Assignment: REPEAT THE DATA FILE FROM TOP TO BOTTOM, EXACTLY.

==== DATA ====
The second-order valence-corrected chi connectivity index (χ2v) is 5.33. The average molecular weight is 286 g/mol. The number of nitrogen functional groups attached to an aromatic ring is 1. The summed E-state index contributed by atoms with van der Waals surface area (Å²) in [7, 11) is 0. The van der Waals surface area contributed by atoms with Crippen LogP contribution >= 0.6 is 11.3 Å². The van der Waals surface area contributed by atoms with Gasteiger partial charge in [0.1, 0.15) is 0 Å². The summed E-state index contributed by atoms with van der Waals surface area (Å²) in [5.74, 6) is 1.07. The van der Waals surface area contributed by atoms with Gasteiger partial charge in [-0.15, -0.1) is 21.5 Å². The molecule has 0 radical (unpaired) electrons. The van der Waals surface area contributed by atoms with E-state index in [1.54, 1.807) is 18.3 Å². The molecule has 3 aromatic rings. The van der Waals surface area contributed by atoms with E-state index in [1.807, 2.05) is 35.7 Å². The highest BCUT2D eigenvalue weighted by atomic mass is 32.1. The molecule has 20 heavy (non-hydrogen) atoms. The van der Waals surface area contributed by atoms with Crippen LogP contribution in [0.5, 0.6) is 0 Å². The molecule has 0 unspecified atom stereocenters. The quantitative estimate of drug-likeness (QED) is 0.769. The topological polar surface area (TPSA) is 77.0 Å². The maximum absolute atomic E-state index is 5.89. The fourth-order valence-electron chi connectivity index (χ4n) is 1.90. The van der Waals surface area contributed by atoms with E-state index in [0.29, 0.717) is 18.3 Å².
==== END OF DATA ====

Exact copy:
The second-order valence-corrected chi connectivity index (χ2v) is 5.33. The average molecular weight is 286 g/mol. The number of nitrogen functional groups attached to an aromatic ring is 1. The summed E-state index contributed by atoms with van der Waals surface area (Å²) in [7, 11) is 0. The van der Waals surface area contributed by atoms with Crippen LogP contribution >= 0.6 is 11.3 Å². The van der Waals surface area contributed by atoms with Gasteiger partial charge in [0.1, 0.15) is 0 Å². The summed E-state index contributed by atoms with van der Waals surface area (Å²) in [5.74, 6) is 1.07. The van der Waals surface area contributed by atoms with Gasteiger partial charge in [-0.15, -0.1) is 21.5 Å². The molecule has 0 radical (unpaired) electrons. The van der Waals surface area contributed by atoms with E-state index in [1.54, 1.807) is 18.3 Å². The molecule has 3 aromatic rings. The van der Waals surface area contributed by atoms with E-state index in [1.807, 2.05) is 35.7 Å². The highest BCUT2D eigenvalue weighted by atomic mass is 32.1. The molecule has 20 heavy (non-hydrogen) atoms. The van der Waals surface area contributed by atoms with Crippen LogP contribution in [0.5, 0.6) is 0 Å². The molecule has 0 unspecified atom stereocenters. The quantitative estimate of drug-likeness (QED) is 0.769. The topological polar surface area (TPSA) is 77.0 Å². The maximum absolute atomic E-state index is 5.89. The fourth-order valence-electron chi connectivity index (χ4n) is 1.90. The van der Waals surface area contributed by atoms with E-state index in [0.29, 0.717) is 18.3 Å².